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If You Are a Business Owner, You Need an Estate Plan – Even Before You Think You Do

Lucere Legal helps small business owners with estate planning

Most business owners build their businesses with an exit strategy in mind: either cashing it out or passing it on.  Whatever your thoughts are for what happens to your business when you retire or die, it is  unlikely to happen without a comprehensive plan that aligns your personal and business goals.

If you plan to pass on control of your business to one or more of your children, then you may want to consider giving them direct voting interests through your will or a trust.  If you own business real estate that is separate from your primary business, you should establish a mechanism for passing on that real estate to your heirs.

Some things to consider for protecting your business interests in your estate plan include:

Buy/Sell Agreement.  If you don’t have one, you need one now.  If you do have one, you need to ensure it is up to date and that the valuation mechanism used – appraisal, formula or fixed valuation — will still work for your purposes.

Liquidity.  Will there be enough cash flow from the business to still support the business, provide income for your spouse, and pay estate taxes?   If not, you need to consider having the business own a life insurance policy or set up an irrevocable life insurance trust to meet these needs.

Authority.  Does your will provide your personal representative with the necessary authority to protect and preserve your business interests?  More importantly, does your personal representative have the expertise to manage your business interests?  This is especially important if you have ownership interests in multiple business entities.

These are just a few of the considerations you need to make when taking the necessary steps to align business planning with estate planning.

This week is National Estate Planning Awareness Week, so take this opportunity to call us at (612) 206-3701 or fill out our contact form today to schedule a business consultation session.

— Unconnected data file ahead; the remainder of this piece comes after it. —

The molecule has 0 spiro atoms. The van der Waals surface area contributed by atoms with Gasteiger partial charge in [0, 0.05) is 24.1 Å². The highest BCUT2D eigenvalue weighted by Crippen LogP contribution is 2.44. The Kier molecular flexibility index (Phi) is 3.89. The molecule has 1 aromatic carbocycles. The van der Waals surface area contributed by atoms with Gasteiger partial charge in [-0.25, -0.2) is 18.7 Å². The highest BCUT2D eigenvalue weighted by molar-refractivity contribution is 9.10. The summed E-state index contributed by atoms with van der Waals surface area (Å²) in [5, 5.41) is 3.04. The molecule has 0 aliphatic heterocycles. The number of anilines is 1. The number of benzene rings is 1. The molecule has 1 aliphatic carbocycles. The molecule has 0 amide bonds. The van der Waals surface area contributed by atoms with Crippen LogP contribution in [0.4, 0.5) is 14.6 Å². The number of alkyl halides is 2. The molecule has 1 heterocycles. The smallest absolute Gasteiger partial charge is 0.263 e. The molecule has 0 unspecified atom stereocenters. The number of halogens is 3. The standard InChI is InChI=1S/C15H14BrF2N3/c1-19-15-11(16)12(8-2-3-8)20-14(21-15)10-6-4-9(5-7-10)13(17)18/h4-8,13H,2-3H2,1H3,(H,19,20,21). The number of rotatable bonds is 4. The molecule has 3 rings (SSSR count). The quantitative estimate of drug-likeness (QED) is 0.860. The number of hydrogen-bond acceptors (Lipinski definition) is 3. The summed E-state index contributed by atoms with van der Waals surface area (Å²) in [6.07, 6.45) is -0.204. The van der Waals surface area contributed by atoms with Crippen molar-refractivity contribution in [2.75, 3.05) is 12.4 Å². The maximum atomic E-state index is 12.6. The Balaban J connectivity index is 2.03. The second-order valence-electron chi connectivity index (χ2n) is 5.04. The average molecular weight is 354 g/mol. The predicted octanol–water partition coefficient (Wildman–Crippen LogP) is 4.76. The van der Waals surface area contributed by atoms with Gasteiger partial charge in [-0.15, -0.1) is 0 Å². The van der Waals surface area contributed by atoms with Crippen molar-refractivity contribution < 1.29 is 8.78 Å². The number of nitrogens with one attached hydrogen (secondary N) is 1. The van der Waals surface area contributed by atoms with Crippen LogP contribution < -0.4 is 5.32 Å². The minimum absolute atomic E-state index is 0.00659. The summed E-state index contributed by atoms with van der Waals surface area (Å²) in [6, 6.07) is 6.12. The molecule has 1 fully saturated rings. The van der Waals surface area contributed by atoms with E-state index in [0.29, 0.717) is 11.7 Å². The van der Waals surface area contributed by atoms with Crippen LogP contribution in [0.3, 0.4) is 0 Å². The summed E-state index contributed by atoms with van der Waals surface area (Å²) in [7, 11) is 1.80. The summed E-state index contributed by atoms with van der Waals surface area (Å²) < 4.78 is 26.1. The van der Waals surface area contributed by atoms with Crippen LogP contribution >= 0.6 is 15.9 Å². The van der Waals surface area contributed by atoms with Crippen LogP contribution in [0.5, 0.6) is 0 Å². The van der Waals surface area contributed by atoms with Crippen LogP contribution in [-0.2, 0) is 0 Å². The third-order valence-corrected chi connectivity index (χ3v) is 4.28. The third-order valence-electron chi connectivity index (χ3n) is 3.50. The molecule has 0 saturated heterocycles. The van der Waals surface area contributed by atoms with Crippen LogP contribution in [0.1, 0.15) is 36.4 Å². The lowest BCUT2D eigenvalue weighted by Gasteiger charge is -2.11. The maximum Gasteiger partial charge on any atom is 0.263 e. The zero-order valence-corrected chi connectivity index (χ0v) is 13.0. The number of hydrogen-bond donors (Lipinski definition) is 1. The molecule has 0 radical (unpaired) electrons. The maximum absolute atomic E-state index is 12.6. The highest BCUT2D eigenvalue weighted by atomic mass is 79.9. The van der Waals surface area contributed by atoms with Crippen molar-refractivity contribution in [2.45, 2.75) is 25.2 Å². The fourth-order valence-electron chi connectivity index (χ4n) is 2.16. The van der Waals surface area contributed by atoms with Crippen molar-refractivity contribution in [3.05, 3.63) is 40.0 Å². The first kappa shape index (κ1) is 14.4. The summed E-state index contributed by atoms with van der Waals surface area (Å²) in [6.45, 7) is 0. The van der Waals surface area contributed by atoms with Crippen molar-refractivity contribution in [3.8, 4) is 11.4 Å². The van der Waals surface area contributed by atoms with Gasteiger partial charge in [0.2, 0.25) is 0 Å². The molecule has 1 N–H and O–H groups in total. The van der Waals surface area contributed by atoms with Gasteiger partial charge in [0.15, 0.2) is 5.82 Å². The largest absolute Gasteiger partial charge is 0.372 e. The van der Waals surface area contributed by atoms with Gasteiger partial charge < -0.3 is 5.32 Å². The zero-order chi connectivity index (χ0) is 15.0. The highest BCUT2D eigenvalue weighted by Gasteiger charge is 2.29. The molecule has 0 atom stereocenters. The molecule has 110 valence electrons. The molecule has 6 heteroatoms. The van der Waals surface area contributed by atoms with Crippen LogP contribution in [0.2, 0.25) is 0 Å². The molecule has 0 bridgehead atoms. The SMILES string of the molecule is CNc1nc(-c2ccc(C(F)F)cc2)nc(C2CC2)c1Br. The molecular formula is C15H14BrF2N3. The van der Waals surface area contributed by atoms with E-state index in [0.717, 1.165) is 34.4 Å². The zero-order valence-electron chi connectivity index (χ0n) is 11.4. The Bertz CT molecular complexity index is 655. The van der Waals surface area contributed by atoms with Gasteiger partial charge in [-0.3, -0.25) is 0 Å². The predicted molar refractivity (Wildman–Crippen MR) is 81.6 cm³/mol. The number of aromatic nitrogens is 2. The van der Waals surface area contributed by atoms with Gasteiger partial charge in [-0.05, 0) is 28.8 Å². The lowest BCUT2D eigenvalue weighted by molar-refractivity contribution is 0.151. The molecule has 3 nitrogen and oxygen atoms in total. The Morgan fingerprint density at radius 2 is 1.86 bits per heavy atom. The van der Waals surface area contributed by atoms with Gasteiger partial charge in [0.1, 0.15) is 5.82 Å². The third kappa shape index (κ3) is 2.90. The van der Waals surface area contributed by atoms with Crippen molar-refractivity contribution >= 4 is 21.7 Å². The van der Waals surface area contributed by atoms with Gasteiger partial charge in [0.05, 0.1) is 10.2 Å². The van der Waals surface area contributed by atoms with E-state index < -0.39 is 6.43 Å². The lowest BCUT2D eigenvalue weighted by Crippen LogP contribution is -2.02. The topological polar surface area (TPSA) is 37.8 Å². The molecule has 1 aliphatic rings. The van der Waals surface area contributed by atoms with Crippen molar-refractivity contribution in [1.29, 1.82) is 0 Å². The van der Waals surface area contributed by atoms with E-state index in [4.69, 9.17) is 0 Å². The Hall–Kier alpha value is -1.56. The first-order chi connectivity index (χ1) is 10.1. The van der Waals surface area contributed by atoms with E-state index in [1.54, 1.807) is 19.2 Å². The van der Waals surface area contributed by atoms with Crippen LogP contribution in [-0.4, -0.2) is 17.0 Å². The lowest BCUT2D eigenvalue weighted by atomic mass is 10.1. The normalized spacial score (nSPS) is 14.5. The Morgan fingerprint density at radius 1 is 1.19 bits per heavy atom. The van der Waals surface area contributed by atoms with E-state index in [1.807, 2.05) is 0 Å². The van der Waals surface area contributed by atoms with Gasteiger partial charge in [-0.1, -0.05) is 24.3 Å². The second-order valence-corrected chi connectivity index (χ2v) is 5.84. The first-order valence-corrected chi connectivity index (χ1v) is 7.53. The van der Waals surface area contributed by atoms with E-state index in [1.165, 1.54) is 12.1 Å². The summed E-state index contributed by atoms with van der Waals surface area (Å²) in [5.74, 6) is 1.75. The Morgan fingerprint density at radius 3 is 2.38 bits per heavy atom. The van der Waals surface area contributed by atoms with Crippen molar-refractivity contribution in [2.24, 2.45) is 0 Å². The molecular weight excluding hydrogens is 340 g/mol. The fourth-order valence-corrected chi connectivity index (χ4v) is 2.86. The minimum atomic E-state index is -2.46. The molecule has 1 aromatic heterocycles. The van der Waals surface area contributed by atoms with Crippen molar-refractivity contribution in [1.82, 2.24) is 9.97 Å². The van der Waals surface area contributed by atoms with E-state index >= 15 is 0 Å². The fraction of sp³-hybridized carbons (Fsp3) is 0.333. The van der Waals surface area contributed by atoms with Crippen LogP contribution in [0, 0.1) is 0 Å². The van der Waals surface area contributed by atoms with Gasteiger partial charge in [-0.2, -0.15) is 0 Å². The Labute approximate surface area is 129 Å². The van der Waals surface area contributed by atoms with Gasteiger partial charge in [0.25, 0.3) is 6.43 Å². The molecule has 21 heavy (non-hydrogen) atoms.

Image courtesy of stockimages / FreeDigitalPhotos.net

Contact us to see how we can help you with Business Succession Planning

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The plain-English guide for Minnesota small business owners

When it comes to business, ignorance isn't bliss; ignorance is risk.

There's a handful of legal topics that business owners should be familiar with, at least on a rudimentary level, to reduce the risk of having something horrible come out of left field.

This book is a legal guide to help you put the most common business legal issues on your radar, with enough information for you to be on the alert for when you may need to get some professional advice.

The intention in arming you with this information is so that you can proceed in business confidently and with fewer legal quagmires.

Do you have a cabin?

The first generation that buys a cabin enjoys it to the fullest and it’s a magical place where happy memories are made and families go for some much needed respite. Unfortunately, without thoughtful planning, the chances of the cabin staying a place of happiness and tranquility into successive generations is very, very slim.

If you haven’t done the planning in advance and made it legally binding, the family members (and their ex-spouses and new spouses) will have to work every detail out for themselves. If they can’t, what is likely to happen is a lawsuit called an action for partition that forces everyone to sell their interest. This lawsuit is expensive, and the costs of litigation will come out of the proceeds of the sale of the cabin, so to add insult to injury to those who wanted to keep the cabin but couldn’t afford to buy the others out, they are footing part of the legal bills in the lawsuit against them. Ouch!

It’s no wonder that family members stop speaking for years after the cabin conflict is “resolved.” You can’t make family relationships perfect, but you can take away much of the fuel for the family conflict fire. That’s what cabin planning does, and it has the nice side effect of giving you peace of mind now.

That’s why Kimberly wrote The Minnesota Cabin Planning Guide and Workbook, and you can get a free electronic copy of her book on our cabin planning website, or you can find it in many county libraries in Minnesota, or you can get it on amazon.com.

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